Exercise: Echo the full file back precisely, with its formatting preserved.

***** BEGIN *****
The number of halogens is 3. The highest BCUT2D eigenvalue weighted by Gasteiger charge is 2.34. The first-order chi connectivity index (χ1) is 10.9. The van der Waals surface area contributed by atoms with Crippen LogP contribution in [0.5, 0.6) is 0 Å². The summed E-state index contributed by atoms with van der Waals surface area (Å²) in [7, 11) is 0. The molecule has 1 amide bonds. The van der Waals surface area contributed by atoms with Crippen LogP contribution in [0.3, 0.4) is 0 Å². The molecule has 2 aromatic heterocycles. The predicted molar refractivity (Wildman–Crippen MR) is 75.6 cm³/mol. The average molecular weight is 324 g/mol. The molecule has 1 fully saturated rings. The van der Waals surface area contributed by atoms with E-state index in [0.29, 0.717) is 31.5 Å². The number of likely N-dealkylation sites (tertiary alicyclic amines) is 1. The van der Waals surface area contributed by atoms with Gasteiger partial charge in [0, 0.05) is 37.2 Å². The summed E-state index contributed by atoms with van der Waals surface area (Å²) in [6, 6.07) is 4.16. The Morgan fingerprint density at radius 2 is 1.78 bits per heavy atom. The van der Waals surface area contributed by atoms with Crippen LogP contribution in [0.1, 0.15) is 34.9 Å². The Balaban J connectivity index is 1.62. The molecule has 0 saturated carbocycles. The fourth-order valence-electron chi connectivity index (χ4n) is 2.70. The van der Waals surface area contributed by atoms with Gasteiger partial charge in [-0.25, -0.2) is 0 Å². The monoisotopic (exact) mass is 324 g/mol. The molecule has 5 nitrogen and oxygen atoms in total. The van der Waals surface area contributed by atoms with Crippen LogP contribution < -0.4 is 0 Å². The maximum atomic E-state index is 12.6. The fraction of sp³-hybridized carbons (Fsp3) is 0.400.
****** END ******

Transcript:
The number of halogens is 3. The highest BCUT2D eigenvalue weighted by Gasteiger charge is 2.34. The first-order chi connectivity index (χ1) is 10.9. The van der Waals surface area contributed by atoms with Crippen LogP contribution in [0.5, 0.6) is 0 Å². The summed E-state index contributed by atoms with van der Waals surface area (Å²) in [7, 11) is 0. The molecule has 1 amide bonds. The van der Waals surface area contributed by atoms with Crippen LogP contribution in [0.3, 0.4) is 0 Å². The molecule has 2 aromatic heterocycles. The predicted molar refractivity (Wildman–Crippen MR) is 75.6 cm³/mol. The average molecular weight is 324 g/mol. The molecule has 1 fully saturated rings. The van der Waals surface area contributed by atoms with E-state index in [0.29, 0.717) is 31.5 Å². The number of likely N-dealkylation sites (tertiary alicyclic amines) is 1. The van der Waals surface area contributed by atoms with Gasteiger partial charge in [0, 0.05) is 37.2 Å². The summed E-state index contributed by atoms with van der Waals surface area (Å²) in [6, 6.07) is 4.16. The Morgan fingerprint density at radius 2 is 1.78 bits per heavy atom. The van der Waals surface area contributed by atoms with Crippen LogP contribution in [0.1, 0.15) is 34.9 Å². The Balaban J connectivity index is 1.62. The molecule has 0 saturated carbocycles. The fourth-order valence-electron chi connectivity index (χ4n) is 2.70. The van der Waals surface area contributed by atoms with Gasteiger partial charge in [-0.25, -0.2) is 0 Å². The monoisotopic (exact) mass is 324 g/mol. The molecule has 5 nitrogen and oxygen atoms in total. The van der Waals surface area contributed by atoms with Crippen LogP contribution < -0.4 is 0 Å². The maximum atomic E-state index is 12.6. The fraction of sp³-hybridized carbons (Fsp3) is 0.400.